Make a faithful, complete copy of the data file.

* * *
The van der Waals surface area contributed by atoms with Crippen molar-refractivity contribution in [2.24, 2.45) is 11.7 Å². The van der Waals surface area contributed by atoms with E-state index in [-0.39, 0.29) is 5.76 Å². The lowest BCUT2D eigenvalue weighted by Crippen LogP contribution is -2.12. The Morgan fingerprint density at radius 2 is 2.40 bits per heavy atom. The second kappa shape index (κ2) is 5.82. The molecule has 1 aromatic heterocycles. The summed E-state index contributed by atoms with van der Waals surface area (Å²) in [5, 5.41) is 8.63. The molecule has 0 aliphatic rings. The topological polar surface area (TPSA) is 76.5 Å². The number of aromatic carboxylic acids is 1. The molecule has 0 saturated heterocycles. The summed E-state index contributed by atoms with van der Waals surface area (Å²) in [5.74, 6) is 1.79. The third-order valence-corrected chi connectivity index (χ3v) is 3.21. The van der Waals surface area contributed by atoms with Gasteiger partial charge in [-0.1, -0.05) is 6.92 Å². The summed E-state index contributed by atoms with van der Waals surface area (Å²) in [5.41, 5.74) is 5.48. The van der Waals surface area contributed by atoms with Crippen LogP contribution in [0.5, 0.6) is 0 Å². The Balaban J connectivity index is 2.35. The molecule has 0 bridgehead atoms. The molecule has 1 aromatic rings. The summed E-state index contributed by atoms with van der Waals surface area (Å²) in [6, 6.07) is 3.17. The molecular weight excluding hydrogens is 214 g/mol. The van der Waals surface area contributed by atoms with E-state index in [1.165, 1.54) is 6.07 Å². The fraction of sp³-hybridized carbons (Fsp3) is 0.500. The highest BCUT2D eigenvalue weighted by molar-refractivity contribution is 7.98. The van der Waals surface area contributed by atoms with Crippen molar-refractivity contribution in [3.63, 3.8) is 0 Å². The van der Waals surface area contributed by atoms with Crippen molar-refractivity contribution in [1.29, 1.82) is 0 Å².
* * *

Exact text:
The van der Waals surface area contributed by atoms with Crippen molar-refractivity contribution in [2.24, 2.45) is 11.7 Å². The van der Waals surface area contributed by atoms with E-state index in [-0.39, 0.29) is 5.76 Å². The lowest BCUT2D eigenvalue weighted by Crippen LogP contribution is -2.12. The Morgan fingerprint density at radius 2 is 2.40 bits per heavy atom. The second kappa shape index (κ2) is 5.82. The molecule has 1 aromatic heterocycles. The summed E-state index contributed by atoms with van der Waals surface area (Å²) in [5, 5.41) is 8.63. The molecule has 0 aliphatic rings. The topological polar surface area (TPSA) is 76.5 Å². The number of aromatic carboxylic acids is 1. The molecule has 0 saturated heterocycles. The summed E-state index contributed by atoms with van der Waals surface area (Å²) in [5.74, 6) is 1.79. The third-order valence-corrected chi connectivity index (χ3v) is 3.21. The van der Waals surface area contributed by atoms with Gasteiger partial charge in [-0.1, -0.05) is 6.92 Å². The summed E-state index contributed by atoms with van der Waals surface area (Å²) in [5.41, 5.74) is 5.48. The van der Waals surface area contributed by atoms with Crippen LogP contribution in [0.5, 0.6) is 0 Å². The Balaban J connectivity index is 2.35. The molecule has 0 bridgehead atoms. The molecule has 1 aromatic rings. The summed E-state index contributed by atoms with van der Waals surface area (Å²) in [6, 6.07) is 3.17. The molecular weight excluding hydrogens is 214 g/mol. The van der Waals surface area contributed by atoms with E-state index in [1.165, 1.54) is 6.07 Å². The fraction of sp³-hybridized carbons (Fsp3) is 0.500. The highest BCUT2D eigenvalue weighted by molar-refractivity contribution is 7.98. The van der Waals surface area contributed by atoms with Crippen molar-refractivity contribution in [3.63, 3.8) is 0 Å². The van der Waals surface area contributed by atoms with Crippen molar-refractivity contribution in [1.29, 1.82) is 0 Å².